Getty Images

Reds trade Brandon Phillips to Braves

15 Comments

UPDATE, 2:31 PM EDT: The Braves and Reds have confirmed the deal. The Reds will receive left-hander Andrew McKirahan and minor league right-hander Carlos Portuondo for Brandon Phillips. “We are excited to add Brandon Phillips to our club,” Braves’ GM John Coppolella said in a statement released by the club. “He is a Gold-Glove caliber defender who will also deepen our offensive lineup. We are thrilled to ‘welcome home’ Brandon to Atlanta, where he will play in front of his family and friends and many of his fans.”

ESPN’s Buster Olney reports that the Braves have acquired second baseman Brandon Phillips from the Reds. Neither team has confirmed the deal, though multiple reports from Olney and FanRag Sports’ Jon Heyman expect them to make an official announcement on Monday after “administrative boxes are checked.” The Braves will absorb just $1 million of Phillips’ remaining $14 million salary and send left-hander Andrew McKirahan and right-hander Carlos Portuondo to the Reds (via Zach Buchanan of the Cincinnati Enquirer).

It’s been a long offseason for Phillips, who blocked a trade to the Braves in November and cited “certain, unspecific issues” with the Reds that kept him from giving up his no-trade rights. Whether or not they addressed those issues remains unclear, though Phillips’ reservations about signing on with another team appear to be resolved.

The 35-year-old infielder rounded out his 11th season with the Reds in 2016, batting .291/.320/.421 with 11 home runs and 14 stolen bases through 584 PA. His value dipped below 1.0 fWAR for the first time since his 2005 campaign with the Indians, settling at an 0.9 mark that followed an impressive 2.7 fWAR season with the Reds in 2015. While his decline can be attributed in part to an unexpected hand injury that cropped up at the end of last season, he reportedly passed his physical on Sunday.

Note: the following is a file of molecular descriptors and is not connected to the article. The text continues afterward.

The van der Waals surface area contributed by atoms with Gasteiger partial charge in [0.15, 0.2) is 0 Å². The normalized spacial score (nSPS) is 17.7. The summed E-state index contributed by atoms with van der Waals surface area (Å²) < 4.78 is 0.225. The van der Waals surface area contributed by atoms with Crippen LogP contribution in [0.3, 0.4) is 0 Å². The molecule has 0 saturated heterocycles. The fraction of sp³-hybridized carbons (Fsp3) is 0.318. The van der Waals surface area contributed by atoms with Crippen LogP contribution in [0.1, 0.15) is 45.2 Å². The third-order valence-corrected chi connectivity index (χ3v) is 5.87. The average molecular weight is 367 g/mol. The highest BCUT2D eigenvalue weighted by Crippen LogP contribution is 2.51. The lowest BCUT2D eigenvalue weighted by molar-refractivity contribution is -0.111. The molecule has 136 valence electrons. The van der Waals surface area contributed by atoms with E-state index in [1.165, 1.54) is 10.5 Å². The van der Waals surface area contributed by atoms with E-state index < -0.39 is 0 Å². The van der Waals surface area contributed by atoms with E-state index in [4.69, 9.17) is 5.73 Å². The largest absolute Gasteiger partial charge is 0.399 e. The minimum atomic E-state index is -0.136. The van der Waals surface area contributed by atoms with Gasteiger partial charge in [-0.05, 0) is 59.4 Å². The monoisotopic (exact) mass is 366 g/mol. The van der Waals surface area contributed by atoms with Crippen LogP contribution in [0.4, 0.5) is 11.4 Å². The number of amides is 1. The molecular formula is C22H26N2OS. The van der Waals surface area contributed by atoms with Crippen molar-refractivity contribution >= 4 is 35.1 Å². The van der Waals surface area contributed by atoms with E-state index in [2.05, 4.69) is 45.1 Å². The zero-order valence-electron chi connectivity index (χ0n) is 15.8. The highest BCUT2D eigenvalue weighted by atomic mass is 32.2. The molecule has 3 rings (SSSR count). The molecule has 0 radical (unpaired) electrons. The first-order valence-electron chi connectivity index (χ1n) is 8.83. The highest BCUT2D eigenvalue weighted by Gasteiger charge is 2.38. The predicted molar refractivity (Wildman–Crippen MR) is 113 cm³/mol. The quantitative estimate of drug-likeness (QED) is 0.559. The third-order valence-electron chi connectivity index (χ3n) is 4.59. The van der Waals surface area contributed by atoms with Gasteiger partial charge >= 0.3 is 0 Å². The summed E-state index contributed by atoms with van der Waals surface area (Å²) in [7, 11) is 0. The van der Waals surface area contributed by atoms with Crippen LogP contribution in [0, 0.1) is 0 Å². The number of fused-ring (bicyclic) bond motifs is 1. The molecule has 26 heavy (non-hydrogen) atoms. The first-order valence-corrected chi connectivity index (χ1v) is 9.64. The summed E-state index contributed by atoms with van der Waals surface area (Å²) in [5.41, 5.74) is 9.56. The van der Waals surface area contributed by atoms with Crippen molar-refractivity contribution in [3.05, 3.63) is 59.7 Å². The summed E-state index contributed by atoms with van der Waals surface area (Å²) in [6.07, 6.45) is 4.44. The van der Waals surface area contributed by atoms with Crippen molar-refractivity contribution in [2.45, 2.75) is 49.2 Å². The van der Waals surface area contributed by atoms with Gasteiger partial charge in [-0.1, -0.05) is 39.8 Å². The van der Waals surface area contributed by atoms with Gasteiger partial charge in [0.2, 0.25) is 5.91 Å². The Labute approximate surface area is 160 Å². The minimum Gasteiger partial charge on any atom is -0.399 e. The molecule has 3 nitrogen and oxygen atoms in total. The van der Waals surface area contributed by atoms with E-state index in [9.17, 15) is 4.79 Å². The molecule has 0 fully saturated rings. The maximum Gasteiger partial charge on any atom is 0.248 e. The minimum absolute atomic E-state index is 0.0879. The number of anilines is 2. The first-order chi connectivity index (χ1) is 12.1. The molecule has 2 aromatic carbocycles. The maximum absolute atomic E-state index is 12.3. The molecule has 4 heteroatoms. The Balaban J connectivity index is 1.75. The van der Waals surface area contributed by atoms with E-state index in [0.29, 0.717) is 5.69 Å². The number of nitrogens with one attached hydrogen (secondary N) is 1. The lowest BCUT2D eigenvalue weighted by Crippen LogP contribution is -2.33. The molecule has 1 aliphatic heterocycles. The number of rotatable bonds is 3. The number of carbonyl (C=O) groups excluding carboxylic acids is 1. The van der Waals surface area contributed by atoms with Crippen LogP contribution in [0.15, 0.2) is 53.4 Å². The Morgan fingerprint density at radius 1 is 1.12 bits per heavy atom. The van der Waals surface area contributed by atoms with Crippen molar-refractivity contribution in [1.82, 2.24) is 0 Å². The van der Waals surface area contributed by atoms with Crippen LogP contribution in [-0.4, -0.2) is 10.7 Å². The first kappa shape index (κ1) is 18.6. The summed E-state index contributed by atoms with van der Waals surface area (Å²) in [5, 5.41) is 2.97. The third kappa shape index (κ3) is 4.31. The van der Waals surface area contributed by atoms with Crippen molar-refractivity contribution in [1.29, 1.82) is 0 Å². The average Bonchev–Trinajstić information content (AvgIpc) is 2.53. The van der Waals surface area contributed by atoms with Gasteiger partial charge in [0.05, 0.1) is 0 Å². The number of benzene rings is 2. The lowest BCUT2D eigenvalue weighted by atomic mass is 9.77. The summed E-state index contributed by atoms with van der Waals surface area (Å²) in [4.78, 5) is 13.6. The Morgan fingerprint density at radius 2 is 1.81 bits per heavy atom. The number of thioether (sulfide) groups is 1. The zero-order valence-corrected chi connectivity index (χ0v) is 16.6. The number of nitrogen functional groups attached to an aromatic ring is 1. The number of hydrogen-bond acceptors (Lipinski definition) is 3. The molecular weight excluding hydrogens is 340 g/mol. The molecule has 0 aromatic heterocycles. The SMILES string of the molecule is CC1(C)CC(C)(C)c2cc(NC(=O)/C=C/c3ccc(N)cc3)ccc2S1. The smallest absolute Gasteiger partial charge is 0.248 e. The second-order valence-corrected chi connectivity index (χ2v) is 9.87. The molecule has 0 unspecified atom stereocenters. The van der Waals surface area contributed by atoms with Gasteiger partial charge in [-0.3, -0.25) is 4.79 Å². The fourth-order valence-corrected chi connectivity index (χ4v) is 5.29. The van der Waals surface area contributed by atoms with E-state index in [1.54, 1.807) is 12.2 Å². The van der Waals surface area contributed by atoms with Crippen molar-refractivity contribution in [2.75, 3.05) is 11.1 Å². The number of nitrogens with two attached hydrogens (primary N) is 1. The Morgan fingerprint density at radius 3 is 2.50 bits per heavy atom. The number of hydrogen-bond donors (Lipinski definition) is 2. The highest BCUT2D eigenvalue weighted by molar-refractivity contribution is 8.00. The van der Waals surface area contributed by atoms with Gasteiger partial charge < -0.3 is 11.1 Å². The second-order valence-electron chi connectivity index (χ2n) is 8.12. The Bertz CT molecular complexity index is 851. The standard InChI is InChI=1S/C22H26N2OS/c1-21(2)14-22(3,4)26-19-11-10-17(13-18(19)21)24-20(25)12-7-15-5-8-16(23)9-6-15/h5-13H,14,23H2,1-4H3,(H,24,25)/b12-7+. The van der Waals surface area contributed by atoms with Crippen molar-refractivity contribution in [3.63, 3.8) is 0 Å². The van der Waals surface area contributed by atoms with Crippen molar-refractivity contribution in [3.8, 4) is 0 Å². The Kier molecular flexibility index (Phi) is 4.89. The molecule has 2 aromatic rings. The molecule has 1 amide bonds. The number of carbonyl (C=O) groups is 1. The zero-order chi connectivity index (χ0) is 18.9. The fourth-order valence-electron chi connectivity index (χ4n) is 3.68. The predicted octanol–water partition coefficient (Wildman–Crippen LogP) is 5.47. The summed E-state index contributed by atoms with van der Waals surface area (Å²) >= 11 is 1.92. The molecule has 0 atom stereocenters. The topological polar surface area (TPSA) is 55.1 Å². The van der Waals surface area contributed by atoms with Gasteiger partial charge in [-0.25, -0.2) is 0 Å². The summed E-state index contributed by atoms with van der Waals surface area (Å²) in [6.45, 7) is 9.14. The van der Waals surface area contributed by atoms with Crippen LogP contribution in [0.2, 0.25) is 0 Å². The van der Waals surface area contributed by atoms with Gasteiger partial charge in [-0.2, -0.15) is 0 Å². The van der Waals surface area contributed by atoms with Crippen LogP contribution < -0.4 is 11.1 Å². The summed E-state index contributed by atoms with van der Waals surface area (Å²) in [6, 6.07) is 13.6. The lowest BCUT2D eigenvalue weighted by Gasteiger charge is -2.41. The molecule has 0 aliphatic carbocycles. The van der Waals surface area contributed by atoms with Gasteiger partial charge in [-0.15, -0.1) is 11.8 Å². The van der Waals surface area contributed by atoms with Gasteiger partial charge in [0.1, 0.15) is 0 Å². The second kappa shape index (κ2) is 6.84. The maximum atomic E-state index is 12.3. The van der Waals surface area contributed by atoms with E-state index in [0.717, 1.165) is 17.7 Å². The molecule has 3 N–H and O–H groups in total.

The trade is a timely one for both the Reds and the Braves, the latter of whom needed to improve their infield depth after newly-acquired second baseman Sean Rodriguez injured his shoulder in a car accident last month. On Saturday, FOX Sports’ Ken Rosenthal reported that Rodriguez is scheduled to undergo surgery to repair his left shoulder and will be sidelined for 3-5 months. The Reds, meanwhile, were finally able to streamline their middle infield options and will likely turn to 22-year-old Jose Peraza as a replacement for Phillips in Cincinnati.

And That Happened: Thursday’s Scores and Highlights

Getty Images
5 Comments

Here are the scores. Here are the highlights:

Tigers 13, Orioles 8: Leonys Martin hit a grand slam out of the leadoff spot and the two-slot hitter, Jeimer Candelario, drove in three via a two-run homer and an RBI single. They play for the Tigers, by the way. Figure a lot of you were not aware of that. Heck, outside of Miguel Cabrera, Victor Martinez and Nick Castellanos, figure most of us don’t know most of the guys on the Tigers anymore. You do know that Manny Machado plays for the Orioles. Know that he hit two homers in a losing cause. Know that, given how the Orioles are doing these days, he won’t be with the Orioles too much longer, I reckon.

Cubs 8, Cardinals 5: Chicago built an early 6-1 lead on a bunch of singles and sac flies and stuff and Jason Heyward capped the Cubs scoring with a two-run homer in the fifth. Jon Lester allowed only an unearned run over six. Every Cubs starter had at least one hit. Anthony Rizzo had three. Heyward, Kyle Schwarber and Javier Baez had two a piece. After the game Joe Maddon said: